Christmas Day Bomb Scare Prompts Review of Airport Security
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GWEN IFILL: The U.S. government launched a top-to-bottom search for answers after a would-be bomber tried to destroy a U.S. airliner on Christmas Day. But every day has brought new questions, and, today, a claim of responsibility.
The president interrupted a Christmas holiday vacation in Hawaii to offer his first public remarks on the attempts to bring Northwest Airlines Flight 253 down.
U.S. PRESIDENT BARACK OBAMA: And a full investigation has been launched into this attempted act of terrorism, and we will not rest until we find all who were involved and hold them accountable.
GWEN IFILL: Mr. Obama confirmed the government is reviewing screening procedures, as well as its watch list system of known and suspected terrorists.
Shortly before he spoke, the group al-Qaida in the Arabian Peninsula claimed responsibility for the attempt, saying in an Internet posting that it came in response to U.S. strikes at its members in Yemen.
In his remarks today, President Obama vowed to continue hunting al-Qaida.
BARACK OBAMA: The United States will more do more than simply strengthen our defenses. We will continue to use every element of our national power to disrupt, to dismantle and defeat the violent extremists who threaten us, whether they are from Afghanistan or Pakistan, Yemen or Somalia, or anywhere where they are plotting attacks against the U.S. homeland.
GWEN IFILL: What’s known so far?
Twenty-three-year-old Umar Farouk Abdulmutallab bought his ticket with $2,800 in cash on December 16. He checked no bags. He boarded the plane in Lagos and cleared security there, as well as in Amsterdam, where the flight made a stopover.
The jet was on final approach to Detroit when Abdulmutallab allegedly tried to ignite explosives concealed under his clothing. Authorities said he used a syringe to inject triggering chemicals into a small bag of crystalline explosive known as PETN.
Instead of blowing up, the bag simply caught fire. Then passengers and crew subdued the suspect. Abdulmutallab was treated for burns and sent to a low-security federal prison in Milan, Michigan, about 45 miles south of Detroit.
On Sunday, Homeland Security Secretary Janet Napolitano defended the government’s handling of the case.
JANET NAPOLITANO, U.S. Homeland Security Secretary: The system worked. Everybody played an important role here. The passengers and crew of the flight took appropriate action. Within literally an hour to 90 minutes of the incident occurring, all 128 flights in the air had been notified to take some special measures, in light of what had occurred on the Northwest Airlines flight.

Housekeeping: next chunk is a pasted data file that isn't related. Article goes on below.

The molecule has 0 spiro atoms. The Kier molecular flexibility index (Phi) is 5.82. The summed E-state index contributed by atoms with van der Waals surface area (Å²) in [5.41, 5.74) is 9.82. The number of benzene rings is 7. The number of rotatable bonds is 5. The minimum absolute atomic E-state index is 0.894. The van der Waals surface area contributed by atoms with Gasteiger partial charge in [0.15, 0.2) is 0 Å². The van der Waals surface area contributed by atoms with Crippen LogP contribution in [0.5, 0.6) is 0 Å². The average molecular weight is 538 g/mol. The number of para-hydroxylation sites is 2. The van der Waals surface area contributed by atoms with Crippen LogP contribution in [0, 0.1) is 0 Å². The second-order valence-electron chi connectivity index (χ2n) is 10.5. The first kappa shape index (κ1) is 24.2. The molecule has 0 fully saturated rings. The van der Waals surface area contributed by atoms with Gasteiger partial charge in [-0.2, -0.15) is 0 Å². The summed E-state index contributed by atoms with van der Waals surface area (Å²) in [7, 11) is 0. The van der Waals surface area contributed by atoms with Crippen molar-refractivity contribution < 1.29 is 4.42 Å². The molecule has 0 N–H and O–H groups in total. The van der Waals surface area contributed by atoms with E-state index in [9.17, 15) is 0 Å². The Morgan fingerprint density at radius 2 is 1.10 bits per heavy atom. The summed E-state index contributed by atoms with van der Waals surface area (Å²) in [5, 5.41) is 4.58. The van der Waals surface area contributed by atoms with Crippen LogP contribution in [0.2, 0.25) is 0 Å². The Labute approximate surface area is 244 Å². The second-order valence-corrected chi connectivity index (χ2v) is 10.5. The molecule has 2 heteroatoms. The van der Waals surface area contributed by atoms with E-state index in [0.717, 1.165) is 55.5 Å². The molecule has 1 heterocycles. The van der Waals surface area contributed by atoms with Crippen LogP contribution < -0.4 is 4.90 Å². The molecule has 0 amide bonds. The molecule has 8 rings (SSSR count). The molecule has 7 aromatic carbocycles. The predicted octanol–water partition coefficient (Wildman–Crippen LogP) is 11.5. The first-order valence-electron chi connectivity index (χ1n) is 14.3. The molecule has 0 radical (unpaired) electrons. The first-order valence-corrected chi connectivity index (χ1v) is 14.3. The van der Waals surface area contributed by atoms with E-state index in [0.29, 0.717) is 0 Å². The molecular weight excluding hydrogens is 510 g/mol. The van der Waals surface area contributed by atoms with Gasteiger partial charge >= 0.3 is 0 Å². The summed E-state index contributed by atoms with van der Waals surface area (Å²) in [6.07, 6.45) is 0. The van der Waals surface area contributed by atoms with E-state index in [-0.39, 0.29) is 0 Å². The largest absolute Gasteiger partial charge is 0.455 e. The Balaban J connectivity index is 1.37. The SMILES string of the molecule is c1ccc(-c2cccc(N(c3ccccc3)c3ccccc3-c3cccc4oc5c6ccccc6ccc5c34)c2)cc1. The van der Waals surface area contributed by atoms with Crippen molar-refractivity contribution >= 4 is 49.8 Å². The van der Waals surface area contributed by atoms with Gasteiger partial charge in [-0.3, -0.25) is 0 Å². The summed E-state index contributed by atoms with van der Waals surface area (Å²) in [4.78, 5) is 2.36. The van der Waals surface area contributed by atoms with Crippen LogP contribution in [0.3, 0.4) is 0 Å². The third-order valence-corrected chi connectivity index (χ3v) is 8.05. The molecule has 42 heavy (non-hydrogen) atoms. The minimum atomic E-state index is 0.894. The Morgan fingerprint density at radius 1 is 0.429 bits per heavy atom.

GWEN IFILL: But, by this morning, Napolitano did concede the system failure.
JANET NAPOLITANO: I don’t any think secretary of homeland security would sit before you and say she was happy that someone got aboard a U.S.-bound air carrier, as this individual did, carrying the material that this individual was carrying. So, we have a lot of work to do.
GWEN IFILL: That statement came in the wake of reports that Abdulmutallab had been barred from reentering Britain and that he wasn’t on a similar list here.
His family in Nigeria said today the man’s father, a prominent banker, had warned U.S. authorities in October about his son’s increasingly extremist views. Almost immediately after the Detroit incident, authorities in the U.S. and abroad stepped up security during the busy holiday travel season.
JESSALYN SHAMESS: It’s definitely a little bit more stressful flying today than — than I thought it was going to be.
GWEN IFILL: In the U.S., the Transportation Security Administration began requiring passengers on flights from overseas to be screened a second time at the gate.
TRAVELER: You know, probably, though, it’s like, you know, we would rather be safe than sorry any time, yes.
TRAVELER: And if you have got nothing to hide, well, you shouldn’t have any problem with it.
TRAVELER: Problems, yes.
GWEN IFILL: And during the final hour of some flights, passengers were instructed to stay seated with no personal items on their lap.
JENNIE LLOYD: When we were on the plane, we couldn’t have blankets or pillows in our laps.
GWEN IFILL: For domestic travelers, random security checks have been increased and air marshals added.
ELAINE VONG: Every single item was examined. They took it out and they used their sniffer test or whatever. They were running it along inside. They wanted everything out of the bag and examine the interior of the bag.
GWEN IFILL: But, by today, some of those procedures were already being eased a bit.
This was the sixth terror incident aboard a commercial flight in the U.S. in 10 years, including 9/11. That works out to be about one attack for every 16.5 million flights.
But ABC News reported, Abdulmutallab has told the FBI that other operatives are being trained in Yemen to launch new attacks.